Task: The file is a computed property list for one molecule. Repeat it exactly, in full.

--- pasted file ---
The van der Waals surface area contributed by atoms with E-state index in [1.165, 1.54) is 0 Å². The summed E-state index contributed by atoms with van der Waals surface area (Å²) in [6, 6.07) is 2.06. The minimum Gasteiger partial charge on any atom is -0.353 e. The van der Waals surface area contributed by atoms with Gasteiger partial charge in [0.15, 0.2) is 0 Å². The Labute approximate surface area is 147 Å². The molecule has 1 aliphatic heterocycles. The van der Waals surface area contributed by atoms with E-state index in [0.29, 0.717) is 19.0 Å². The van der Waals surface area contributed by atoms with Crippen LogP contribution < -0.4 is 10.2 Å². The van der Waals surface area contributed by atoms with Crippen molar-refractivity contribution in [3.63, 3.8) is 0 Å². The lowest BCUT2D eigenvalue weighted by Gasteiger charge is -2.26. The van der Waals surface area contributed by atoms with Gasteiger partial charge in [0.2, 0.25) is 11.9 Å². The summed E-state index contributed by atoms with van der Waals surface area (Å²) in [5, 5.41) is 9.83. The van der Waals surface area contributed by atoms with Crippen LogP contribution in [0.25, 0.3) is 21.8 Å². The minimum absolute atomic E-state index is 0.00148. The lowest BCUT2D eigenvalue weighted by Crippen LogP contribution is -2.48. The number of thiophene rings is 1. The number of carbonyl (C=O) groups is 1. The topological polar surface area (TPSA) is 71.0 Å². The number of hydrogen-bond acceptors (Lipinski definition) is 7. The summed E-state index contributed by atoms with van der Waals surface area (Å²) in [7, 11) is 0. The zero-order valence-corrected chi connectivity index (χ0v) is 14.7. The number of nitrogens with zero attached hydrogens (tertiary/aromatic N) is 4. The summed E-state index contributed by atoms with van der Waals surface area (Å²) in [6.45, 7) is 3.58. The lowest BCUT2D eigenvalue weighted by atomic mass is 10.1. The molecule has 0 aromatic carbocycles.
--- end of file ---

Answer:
The van der Waals surface area contributed by atoms with E-state index in [1.165, 1.54) is 0 Å². The summed E-state index contributed by atoms with van der Waals surface area (Å²) in [6, 6.07) is 2.06. The minimum Gasteiger partial charge on any atom is -0.353 e. The van der Waals surface area contributed by atoms with Gasteiger partial charge in [0.15, 0.2) is 0 Å². The Labute approximate surface area is 147 Å². The molecule has 1 aliphatic heterocycles. The van der Waals surface area contributed by atoms with E-state index in [0.29, 0.717) is 19.0 Å². The van der Waals surface area contributed by atoms with Crippen LogP contribution < -0.4 is 10.2 Å². The van der Waals surface area contributed by atoms with Crippen molar-refractivity contribution in [3.63, 3.8) is 0 Å². The lowest BCUT2D eigenvalue weighted by Gasteiger charge is -2.26. The van der Waals surface area contributed by atoms with Gasteiger partial charge in [0.2, 0.25) is 11.9 Å². The summed E-state index contributed by atoms with van der Waals surface area (Å²) in [5, 5.41) is 9.83. The van der Waals surface area contributed by atoms with Crippen LogP contribution in [0.25, 0.3) is 21.8 Å². The minimum absolute atomic E-state index is 0.00148. The lowest BCUT2D eigenvalue weighted by Crippen LogP contribution is -2.48. The number of thiophene rings is 1. The number of carbonyl (C=O) groups is 1. The topological polar surface area (TPSA) is 71.0 Å². The number of hydrogen-bond acceptors (Lipinski definition) is 7. The summed E-state index contributed by atoms with van der Waals surface area (Å²) in [7, 11) is 0. The zero-order valence-corrected chi connectivity index (χ0v) is 14.7. The number of nitrogens with zero attached hydrogens (tertiary/aromatic N) is 4. The summed E-state index contributed by atoms with van der Waals surface area (Å²) in [6.45, 7) is 3.58. The lowest BCUT2D eigenvalue weighted by atomic mass is 10.1. The molecule has 0 aromatic carbocycles.